Separation anxiety

Once your child is old enough to know who is who in her/his life, leaving the house without them, especially the mother will not be the same. Even when you are out of sight they panic and throw a tantrum. Though it feels good to know that they trust you and have grown attached to you, seeing them crying every time you leave can be stressful. It is perfectly normal and most children go through this stage but the following tips can help in making your goodbyes easier.

  • Help them get used to other caregivers – if you are about to go back to work or you have a new house help, start practicing ahead of time. First leave them with another person they know for a few minutes, and then build on that.
  • Do not say your goodbyes when they are sleepy or hungry – let us face it, sleep and hunger make children cranky even with you there. Therefore, time your departure after they are well fed and rested.
  • Always say goodbye – don’t sneak out -Having a simple goodbye routine, which can be a hug and kiss, can settle their anxiety through time and assure them that you will be back.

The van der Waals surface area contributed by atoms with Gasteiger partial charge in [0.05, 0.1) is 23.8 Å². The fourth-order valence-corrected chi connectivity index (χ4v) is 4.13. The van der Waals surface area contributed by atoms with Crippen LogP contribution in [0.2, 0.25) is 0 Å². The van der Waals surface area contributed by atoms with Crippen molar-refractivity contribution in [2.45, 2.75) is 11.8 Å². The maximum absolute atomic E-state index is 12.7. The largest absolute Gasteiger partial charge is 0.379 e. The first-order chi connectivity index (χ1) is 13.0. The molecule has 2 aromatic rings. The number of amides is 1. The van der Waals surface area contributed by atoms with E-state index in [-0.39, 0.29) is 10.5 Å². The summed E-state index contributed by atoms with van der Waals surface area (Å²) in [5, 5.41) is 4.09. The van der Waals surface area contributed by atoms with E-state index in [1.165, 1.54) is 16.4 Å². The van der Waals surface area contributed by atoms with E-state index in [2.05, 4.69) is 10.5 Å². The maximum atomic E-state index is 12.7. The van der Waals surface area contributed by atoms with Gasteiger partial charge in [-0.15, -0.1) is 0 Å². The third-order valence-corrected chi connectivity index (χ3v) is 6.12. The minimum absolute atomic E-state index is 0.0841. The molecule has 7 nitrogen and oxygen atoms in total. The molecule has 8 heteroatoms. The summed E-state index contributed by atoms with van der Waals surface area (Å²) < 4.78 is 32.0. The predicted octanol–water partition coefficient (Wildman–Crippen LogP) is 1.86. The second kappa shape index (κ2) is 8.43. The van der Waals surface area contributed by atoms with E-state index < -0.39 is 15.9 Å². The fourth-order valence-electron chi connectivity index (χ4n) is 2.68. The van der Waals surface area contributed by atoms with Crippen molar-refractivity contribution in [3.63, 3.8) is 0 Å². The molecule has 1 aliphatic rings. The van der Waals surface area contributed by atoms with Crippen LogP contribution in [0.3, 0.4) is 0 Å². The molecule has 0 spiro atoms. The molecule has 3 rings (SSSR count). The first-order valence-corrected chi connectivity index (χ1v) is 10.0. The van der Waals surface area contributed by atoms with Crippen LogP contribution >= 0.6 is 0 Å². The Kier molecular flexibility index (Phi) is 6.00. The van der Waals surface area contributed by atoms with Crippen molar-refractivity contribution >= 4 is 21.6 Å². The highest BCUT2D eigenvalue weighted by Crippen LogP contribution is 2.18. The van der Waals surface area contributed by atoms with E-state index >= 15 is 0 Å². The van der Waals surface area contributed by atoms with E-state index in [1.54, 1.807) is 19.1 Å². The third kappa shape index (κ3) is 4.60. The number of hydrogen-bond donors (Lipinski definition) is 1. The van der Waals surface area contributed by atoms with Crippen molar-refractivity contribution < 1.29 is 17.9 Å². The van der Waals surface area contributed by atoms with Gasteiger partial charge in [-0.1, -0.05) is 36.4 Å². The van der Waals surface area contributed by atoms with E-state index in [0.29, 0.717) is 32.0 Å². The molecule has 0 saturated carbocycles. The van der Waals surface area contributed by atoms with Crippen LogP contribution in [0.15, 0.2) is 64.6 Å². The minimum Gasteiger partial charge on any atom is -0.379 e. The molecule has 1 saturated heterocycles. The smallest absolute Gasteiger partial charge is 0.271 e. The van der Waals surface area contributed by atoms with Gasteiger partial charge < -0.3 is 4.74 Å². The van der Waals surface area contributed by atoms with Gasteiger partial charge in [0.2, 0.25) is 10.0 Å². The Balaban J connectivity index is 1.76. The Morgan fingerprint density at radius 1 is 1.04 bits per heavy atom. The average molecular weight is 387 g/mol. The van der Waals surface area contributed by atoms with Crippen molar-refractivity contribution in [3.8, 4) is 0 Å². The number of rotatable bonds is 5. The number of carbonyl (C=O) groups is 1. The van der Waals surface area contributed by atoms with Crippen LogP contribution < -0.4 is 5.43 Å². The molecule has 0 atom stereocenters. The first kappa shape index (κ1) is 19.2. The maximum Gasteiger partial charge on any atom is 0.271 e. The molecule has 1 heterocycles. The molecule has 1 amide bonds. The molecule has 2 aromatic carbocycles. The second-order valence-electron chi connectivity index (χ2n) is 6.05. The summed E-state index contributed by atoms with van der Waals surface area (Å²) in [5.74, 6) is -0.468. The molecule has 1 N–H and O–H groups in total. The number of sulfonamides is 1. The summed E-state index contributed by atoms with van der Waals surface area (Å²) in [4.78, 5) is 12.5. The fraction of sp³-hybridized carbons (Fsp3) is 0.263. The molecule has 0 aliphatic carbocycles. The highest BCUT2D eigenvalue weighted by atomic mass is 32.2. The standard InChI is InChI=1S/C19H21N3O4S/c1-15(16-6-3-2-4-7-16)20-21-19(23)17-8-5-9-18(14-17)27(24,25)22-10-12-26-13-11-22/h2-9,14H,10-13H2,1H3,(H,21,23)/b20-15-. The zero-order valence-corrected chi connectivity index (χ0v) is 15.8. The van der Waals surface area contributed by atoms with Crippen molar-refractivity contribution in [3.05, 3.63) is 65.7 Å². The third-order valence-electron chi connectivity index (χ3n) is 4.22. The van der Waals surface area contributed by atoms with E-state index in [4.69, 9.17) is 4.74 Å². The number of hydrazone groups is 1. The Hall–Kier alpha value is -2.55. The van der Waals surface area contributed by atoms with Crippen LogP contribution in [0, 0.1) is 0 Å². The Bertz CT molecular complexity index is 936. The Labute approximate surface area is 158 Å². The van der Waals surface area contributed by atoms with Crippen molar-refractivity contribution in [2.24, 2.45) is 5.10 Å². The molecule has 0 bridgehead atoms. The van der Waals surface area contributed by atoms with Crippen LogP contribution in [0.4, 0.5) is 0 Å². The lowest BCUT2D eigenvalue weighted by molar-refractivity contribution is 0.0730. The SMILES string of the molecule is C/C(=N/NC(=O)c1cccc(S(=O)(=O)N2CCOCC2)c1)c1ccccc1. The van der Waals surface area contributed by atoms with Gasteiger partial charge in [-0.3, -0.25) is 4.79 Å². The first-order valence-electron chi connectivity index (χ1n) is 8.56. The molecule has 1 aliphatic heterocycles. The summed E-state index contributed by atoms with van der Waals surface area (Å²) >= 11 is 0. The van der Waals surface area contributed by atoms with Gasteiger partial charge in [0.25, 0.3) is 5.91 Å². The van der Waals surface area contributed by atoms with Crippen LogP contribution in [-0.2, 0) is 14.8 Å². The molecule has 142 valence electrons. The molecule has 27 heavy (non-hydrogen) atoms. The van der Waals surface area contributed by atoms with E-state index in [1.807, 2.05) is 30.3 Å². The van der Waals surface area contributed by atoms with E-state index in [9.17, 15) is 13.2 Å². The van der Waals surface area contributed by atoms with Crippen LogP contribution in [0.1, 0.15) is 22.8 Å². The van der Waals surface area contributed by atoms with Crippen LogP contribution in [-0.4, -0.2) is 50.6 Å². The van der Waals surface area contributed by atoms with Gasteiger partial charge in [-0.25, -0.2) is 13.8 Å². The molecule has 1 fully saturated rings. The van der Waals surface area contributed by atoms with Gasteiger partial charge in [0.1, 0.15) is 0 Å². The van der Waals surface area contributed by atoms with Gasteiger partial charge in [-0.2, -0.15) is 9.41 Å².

• Be consistent – often times it is the parent who suffers from separation anxiety more than the child. Coming back to check on them after saying goodbye or changing your mind when you see them crying will not help the situation.
  • Keep your promises – ‘I will come back once you finish counting up to 10.’ ‘If you don’t cry, I will bring you sweets when I come back.’ We have heard so many of these false promises from our mothers when we were children. This creates trust issues in the long run. It is better to teach your child honesty from a very young age.


If all these tips do not help to settle your child through time, pay attention to their behavior and other details when they are to be left with other people.

This first appeared in The Standard on 23 October 2016

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